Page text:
The law is indeed a ass, according to Ferrari's infamous Horse Whisperer, the totally unofficial voice of Maranello.
Though the Italian team carried out its own test with Pirelli earlier this year, albeit with a 2011 car and with test driver Pedro de la Rosa, along with Red Bull it banged in an official protest as soon as news of Mercedes test (with a 2013 car and both race drivers) broke over the course of the Monaco Grand Prix weekend.
Ominously, Pirelli has yet to react to yesterday's ruling while Mercedes has accepted the decision and the punishment - then again it would seeing as it had gone to the extent of recommending what its punishment might be.
While we await the customary reaction from Luca di Montezemolo, the Italian marque's president, the Italian team's unofficial spokesperson has broken out of his stable to make his feelings known.
"Officially, Ferrari has never been in the habit of commenting on verdicts," he begins.
"However, as you all know, the Horse Whisperer is a free spirit who sums up the mood of millions of fans, especially when certain incidents get him worked up.
"Have you ever faced accusations in a tribunal? It's never happened to the Whisperer thank goodness, but it can't be pleasant. But today we learned, that even if one is guilty and in this case that is an indisputable and verified fact, there is always a way of muddling through as best one can. One only has to suggest to the judge what the penalty should be and even better, why not make it something light like a rap across the knuckles.
"It is somewhat perplexing to say the least to see that the guilty party can get away virtually scot free for having derived "an unfair sporting advantage". Don't tell me that testing for three days on your own at the Catalunya circuit is the same as doing so with nine other teams at Silverstone with a host of young hopefuls at the wheel, in an area where the weather can still be changeable even in the height of summer. And what if this whole incident had taken place after the young drier test, what would have been the penalty then? Would they have been forbidden from holding an end of year dinner?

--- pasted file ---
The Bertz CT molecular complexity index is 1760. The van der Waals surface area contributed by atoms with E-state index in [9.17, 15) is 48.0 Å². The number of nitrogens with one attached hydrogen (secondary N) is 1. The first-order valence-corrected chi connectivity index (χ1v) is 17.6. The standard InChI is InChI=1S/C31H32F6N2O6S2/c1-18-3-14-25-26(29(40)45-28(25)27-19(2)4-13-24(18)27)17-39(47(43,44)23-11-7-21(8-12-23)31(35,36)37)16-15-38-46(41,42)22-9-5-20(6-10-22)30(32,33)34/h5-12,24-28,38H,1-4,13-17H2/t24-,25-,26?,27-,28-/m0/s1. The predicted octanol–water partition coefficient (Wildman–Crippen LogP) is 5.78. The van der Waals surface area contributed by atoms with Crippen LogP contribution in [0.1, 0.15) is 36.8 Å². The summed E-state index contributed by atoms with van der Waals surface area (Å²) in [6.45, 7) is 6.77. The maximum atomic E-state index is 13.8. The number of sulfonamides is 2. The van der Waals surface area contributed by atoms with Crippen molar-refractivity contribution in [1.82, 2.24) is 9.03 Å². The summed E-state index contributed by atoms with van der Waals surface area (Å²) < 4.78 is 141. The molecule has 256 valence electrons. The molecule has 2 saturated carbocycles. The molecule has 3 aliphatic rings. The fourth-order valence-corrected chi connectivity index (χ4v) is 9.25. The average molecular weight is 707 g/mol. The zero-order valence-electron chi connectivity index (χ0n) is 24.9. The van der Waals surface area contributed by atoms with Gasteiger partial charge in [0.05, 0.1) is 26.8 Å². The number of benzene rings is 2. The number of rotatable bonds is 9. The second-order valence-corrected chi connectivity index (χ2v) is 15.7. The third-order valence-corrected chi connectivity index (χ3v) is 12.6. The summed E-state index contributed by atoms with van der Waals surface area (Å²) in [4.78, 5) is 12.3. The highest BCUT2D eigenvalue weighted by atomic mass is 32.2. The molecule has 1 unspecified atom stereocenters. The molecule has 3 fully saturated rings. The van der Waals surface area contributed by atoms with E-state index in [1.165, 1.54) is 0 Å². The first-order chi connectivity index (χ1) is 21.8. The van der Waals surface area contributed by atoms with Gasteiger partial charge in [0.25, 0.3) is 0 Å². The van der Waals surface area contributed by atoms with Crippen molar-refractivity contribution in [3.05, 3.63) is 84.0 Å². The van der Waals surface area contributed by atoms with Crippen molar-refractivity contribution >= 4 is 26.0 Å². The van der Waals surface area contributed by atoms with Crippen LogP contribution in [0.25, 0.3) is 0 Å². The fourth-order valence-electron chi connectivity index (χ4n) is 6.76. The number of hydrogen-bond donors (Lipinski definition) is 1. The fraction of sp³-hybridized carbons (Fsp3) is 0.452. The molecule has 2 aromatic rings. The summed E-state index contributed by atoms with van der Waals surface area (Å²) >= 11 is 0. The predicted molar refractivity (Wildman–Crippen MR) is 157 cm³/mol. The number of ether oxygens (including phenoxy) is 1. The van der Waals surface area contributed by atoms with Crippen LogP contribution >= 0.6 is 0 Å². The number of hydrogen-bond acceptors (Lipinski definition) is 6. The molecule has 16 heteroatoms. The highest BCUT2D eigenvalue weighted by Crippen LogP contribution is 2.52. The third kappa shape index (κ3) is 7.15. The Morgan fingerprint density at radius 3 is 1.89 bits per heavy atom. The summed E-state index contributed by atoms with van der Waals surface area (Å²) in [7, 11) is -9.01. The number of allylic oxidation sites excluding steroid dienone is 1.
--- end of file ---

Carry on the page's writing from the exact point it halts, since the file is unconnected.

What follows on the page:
"In one sense then, it's a bit like when a ghost goal is scored against you and isn't disallowed and then your opponents are incorrectly awarded a penalty, which has no effect on the result, incidents which both the English and the Germans ought to remember well, don't you think? It's not something that can be remedied with a penalty in the next game…
"The way things are going in Formula 1 at the moment is becoming boring: you make a mistake, you race with an illegal component, but then you are told to just change it for the next race and we've seen what we've seen…
"All this reminds the Whisperer that if he ever finds himself running a Formula 1 team in the near future and that he gets off to a difficult start to the season, then all it needs is to organise a nice week of testing at the right moment and then maybe have to skip a later session, by which time, everything could be done and dusted. What do you reckon?
"And to those who jabber on about transparency and credibility," he concludes, "the Whisperer would remind them that the rules are very clear: you cannot test with a car from the current year. With those that are at least two years old, you can run when you like, where you like, with any driver you like, dressed how you like, inviting who you like."
Clearly, the Italian team is far from happy. But what of Red Bull? What of Pirelli?